Warriors owner explains why he fired Mark Jackson
Joe Lacob blames Mark Jackson’s poor relationship with the rest of the the organization and his choice of assistant coaches as the main reasons for letting him go.
Mark Jackson left his post as a broadcaster in 2011 for a head coaching job with the Golden State Warriors, his first time roaming the sidelines in any capacity. After struggling in his first season, he exceeded expectations the two following years, leading the Warriors to the playoffs twice in a row, losing to the Spurs in the second round in 2012-13 and then to the Clippers in 2013-14 in a tough seven-game series. He built strong relationships with his players, especially franchise star Stephen Curry.
But in the offseason he was fired and replaced by rookie coach Steve Kerr.
Considering Jackson presided over one of the most successful stretches of Warriors basketball in decades, the decision to part ways with him was seen as surprising. Rumors about his poor relationship with management and with his assistant coaches were out there but no one knew how bad things had gotten and how much they affected the decision to let him go.
“Right now, (Kerr) looks great,” Lacob said at the Western Association of Venture Capitalists/National Venture Capital Association luncheon Wednesday. “I think he will be great. And he did the one big thing that I wanted more than anything else from Mark Jackson he just wouldn’t do, in all honesty, which is hire the very best.
“Carte blanche. Take my wallet. Do whatever it is to get the best assistants there are in the world. Period. End of story. Don’t want to hear it. And (Jackson’s) answer . . . was, ‘Well, I have the best staff.’ No you don’t. And so with Steve, very, very different.”
Jackson’s staff, consisting of Lindsay Hunter, Brian Scalabrine, Pete Myers, Jerry DeGregorio and Darren Erman, clearly failed to meet the standards of management. Making matters worse, he publicly clashed with two of them. First, Scalabrine was reassigned to the Warriors D-League affiliate after what Jackson called “a difference in philosophy” and then Erman was fired for secretly recording coaches’ meetings, allegedly to share them with front office personnel. There was clearly a dysfunctional environment among Jackson’s inner circle.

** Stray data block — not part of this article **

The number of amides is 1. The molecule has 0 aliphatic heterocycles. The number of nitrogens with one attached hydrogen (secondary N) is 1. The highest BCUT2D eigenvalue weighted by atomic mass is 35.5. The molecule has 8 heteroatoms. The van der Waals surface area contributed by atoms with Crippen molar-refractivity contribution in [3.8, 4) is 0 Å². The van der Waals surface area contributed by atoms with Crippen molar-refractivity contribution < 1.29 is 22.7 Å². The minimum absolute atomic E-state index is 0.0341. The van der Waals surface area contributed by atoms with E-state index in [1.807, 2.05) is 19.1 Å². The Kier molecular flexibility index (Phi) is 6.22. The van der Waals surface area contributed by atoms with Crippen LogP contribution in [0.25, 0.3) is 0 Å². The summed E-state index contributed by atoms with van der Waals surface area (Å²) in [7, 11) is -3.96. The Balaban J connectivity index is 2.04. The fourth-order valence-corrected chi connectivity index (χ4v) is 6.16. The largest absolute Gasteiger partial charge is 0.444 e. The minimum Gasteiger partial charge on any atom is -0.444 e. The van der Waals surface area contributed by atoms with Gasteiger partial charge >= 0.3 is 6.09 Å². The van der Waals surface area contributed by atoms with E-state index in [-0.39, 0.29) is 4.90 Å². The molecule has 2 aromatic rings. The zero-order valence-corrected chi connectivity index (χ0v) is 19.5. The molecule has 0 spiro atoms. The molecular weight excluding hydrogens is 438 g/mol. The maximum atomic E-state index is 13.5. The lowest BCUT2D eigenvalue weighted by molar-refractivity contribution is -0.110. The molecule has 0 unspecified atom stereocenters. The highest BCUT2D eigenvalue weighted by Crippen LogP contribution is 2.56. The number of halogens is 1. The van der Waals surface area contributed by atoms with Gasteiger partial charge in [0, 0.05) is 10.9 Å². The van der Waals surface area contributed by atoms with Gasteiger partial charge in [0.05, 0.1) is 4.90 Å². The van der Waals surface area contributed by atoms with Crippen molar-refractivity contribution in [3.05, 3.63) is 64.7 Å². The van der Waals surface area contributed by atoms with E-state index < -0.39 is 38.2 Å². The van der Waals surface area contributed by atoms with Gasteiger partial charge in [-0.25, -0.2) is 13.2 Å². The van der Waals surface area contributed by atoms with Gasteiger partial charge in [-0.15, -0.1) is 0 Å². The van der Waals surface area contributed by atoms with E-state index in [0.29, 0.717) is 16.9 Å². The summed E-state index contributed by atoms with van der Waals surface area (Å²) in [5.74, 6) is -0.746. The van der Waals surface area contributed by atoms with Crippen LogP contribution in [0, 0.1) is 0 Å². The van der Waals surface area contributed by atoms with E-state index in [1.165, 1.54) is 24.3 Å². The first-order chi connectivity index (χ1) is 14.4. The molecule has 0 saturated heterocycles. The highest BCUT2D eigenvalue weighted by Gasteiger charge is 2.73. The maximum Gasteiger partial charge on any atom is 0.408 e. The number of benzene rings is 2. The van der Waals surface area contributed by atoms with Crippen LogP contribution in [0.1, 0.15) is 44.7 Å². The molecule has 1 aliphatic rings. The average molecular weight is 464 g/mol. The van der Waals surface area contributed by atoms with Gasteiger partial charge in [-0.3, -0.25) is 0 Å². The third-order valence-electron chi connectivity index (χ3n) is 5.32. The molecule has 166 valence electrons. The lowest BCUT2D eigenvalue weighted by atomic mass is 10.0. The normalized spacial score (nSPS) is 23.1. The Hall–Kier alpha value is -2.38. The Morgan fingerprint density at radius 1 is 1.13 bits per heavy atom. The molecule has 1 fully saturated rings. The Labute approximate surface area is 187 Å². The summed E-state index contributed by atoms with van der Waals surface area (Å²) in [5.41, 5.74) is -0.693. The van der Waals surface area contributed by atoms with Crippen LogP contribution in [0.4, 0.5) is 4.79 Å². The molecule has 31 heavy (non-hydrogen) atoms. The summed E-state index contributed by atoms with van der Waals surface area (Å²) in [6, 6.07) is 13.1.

But the problems extended further than that, according to Lacob’s candid comments:
“Part of it was that he couldn’t get along with anybody else in the organization,” Lacob said. “And look, he did a great job, and I’ll always compliment him in many respects, but you can’t have 200 people in the organization not like you.”
Lacob hinted at Jackson’s icy relationship with the majority of the organization when he fired the coach, telling Tim Kawakami of the Mercury News:
Look, I don’t think we should get into the great details of what did happen, other than to say that this is a decision that was based on what was good for the organization as a whole.
And when I say the organization as a whole I don’t mean just the team and just the 15 players that are involved and the coaching staff. I mean everybody. There’s 200 employees here.
So when we look at the organization going forward and the kind of coach we want and… not just the performance but everything else, all these factors matter. We took all that account.
These new quotes bring light to a situation that was confusing to many outside observers and don’t paint Jackson in the best light. It’s unclear how much this news will affect Jackson’s future employment possibilities, if he decides to leave his job doing color commentary with ESPN once again. He will surely get another head coaching job at some point, since the on-court results were positive. Whoever decides to hire him will now be fully aware of the baggage he brings with him.